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# Re: SIMPLE: A language-independent tree IR

*From*: Joe Buck <jbuck at synopsys dot COM>
*To*: fw at deneb dot enyo dot de (Florian Weimer)
*Cc*: jbuck at synopsys dot COM (Joe Buck), jsm28 at cam dot ac dot uk (Joseph S. Myers),dnovillo at redhat dot com (Diego Novillo), gcc at gcc dot gnu dot org
*Date*: Thu, 3 Jan 2002 15:49:21 -0800 (PST)
*Subject*: Re: SIMPLE: A language-independent tree IR

> Joe Buck <jbuck@synopsys.COM> writes:
>
> > Perhaps this is best handled in a framework like SIMPLE by using different
> > OPs. That is, if lang-1 says that overflow of signed integer arithmetic
> > is undefined but lang-2 requires an exception to be thrown, then a
> > different OP would be used; alternatively, the latter could be defined in
> > terms of the former plus extra code.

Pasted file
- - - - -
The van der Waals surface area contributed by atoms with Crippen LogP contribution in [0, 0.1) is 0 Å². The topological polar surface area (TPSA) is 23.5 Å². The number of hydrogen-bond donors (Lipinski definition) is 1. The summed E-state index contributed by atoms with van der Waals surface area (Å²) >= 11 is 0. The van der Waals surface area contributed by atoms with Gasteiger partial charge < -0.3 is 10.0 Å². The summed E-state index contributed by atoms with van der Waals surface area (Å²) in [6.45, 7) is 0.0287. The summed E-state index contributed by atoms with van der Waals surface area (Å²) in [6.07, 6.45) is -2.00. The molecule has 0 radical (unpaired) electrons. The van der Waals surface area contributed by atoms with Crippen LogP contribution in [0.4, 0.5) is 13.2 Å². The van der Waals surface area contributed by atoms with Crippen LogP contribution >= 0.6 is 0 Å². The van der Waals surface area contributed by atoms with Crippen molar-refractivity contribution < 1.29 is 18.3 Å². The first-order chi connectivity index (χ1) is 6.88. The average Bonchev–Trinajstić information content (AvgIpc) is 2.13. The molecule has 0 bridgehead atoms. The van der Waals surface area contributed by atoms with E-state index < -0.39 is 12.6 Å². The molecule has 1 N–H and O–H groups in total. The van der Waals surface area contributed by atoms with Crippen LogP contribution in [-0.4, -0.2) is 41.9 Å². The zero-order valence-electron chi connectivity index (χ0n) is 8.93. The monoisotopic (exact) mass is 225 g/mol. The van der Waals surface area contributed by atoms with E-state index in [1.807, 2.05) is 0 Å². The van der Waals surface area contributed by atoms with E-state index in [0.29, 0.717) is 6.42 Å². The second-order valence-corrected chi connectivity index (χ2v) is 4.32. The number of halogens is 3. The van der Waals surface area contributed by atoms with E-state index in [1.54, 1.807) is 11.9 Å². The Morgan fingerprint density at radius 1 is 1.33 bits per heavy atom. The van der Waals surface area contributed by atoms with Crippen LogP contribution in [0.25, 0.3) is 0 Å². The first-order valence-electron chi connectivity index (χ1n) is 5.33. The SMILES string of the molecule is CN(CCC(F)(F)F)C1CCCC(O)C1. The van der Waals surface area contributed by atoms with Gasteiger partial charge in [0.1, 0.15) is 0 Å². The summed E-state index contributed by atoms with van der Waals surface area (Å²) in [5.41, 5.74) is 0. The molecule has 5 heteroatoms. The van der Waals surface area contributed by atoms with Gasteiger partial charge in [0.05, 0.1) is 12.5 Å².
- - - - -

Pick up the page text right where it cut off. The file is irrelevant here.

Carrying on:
>
> The operator approach has the disadvantage that one day, there might
> be a front end which requires detailed overflow checking in integer
> calculations. Ada is rather harmless in this regard because integer
> arithmetic is performed in the base range of a given type, so you can
> use just a few of these base types (usually four).
It might be possible to do things in a general way by composing two operators:
a mathematically ideal arithmetic operation and a conversion operation.
Possible conversions would include:
1. modulo 2^n (for unsigned)
2. convert-to-type, don't care about overflows (for C int or Fortran INTEGER)
(a backend on a two's complement machine would probably implement this
as two's complement modulo)
3. convert-to-type, execute given code (in some tree) on overflow
4. saturation arithmetic (could be just a special case of the previous one)
Something similar could be done for floating point. One difficulty is
that trees could arise that backends aren't prepared to handle (bare
arbitrary precision value without a conversion).